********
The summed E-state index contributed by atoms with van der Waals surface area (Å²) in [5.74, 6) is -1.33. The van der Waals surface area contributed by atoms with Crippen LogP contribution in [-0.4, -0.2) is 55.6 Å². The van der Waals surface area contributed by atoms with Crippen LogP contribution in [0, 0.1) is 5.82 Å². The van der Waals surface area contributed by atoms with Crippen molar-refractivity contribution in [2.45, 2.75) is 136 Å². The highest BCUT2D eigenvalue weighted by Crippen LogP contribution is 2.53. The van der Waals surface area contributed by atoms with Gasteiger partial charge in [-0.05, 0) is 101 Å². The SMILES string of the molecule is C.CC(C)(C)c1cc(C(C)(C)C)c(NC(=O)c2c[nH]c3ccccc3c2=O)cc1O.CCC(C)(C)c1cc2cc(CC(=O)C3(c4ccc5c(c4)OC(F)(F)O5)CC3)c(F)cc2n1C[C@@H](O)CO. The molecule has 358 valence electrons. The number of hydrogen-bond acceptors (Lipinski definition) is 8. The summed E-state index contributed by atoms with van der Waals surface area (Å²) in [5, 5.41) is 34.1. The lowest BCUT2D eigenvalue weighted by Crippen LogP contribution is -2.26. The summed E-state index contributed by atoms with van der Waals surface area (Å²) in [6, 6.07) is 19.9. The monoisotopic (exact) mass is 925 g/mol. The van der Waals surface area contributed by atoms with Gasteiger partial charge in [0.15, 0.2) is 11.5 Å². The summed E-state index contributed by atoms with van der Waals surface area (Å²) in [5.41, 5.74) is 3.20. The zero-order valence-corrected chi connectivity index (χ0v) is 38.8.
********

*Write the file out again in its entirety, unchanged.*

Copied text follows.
The summed E-state index contributed by atoms with van der Waals surface area (Å²) in [5.74, 6) is -1.33. The van der Waals surface area contributed by atoms with Crippen LogP contribution in [-0.4, -0.2) is 55.6 Å². The van der Waals surface area contributed by atoms with Crippen LogP contribution in [0, 0.1) is 5.82 Å². The van der Waals surface area contributed by atoms with Crippen molar-refractivity contribution in [2.45, 2.75) is 136 Å². The highest BCUT2D eigenvalue weighted by Crippen LogP contribution is 2.53. The van der Waals surface area contributed by atoms with Gasteiger partial charge in [-0.05, 0) is 101 Å². The SMILES string of the molecule is C.CC(C)(C)c1cc(C(C)(C)C)c(NC(=O)c2c[nH]c3ccccc3c2=O)cc1O.CCC(C)(C)c1cc2cc(CC(=O)C3(c4ccc5c(c4)OC(F)(F)O5)CC3)c(F)cc2n1C[C@@H](O)CO. The molecule has 358 valence electrons. The number of hydrogen-bond acceptors (Lipinski definition) is 8. The summed E-state index contributed by atoms with van der Waals surface area (Å²) in [5, 5.41) is 34.1. The lowest BCUT2D eigenvalue weighted by Crippen LogP contribution is -2.26. The summed E-state index contributed by atoms with van der Waals surface area (Å²) in [6, 6.07) is 19.9. The monoisotopic (exact) mass is 925 g/mol. The van der Waals surface area contributed by atoms with Gasteiger partial charge in [0.15, 0.2) is 11.5 Å². The summed E-state index contributed by atoms with van der Waals surface area (Å²) in [5.41, 5.74) is 3.20. The zero-order valence-corrected chi connectivity index (χ0v) is 38.8.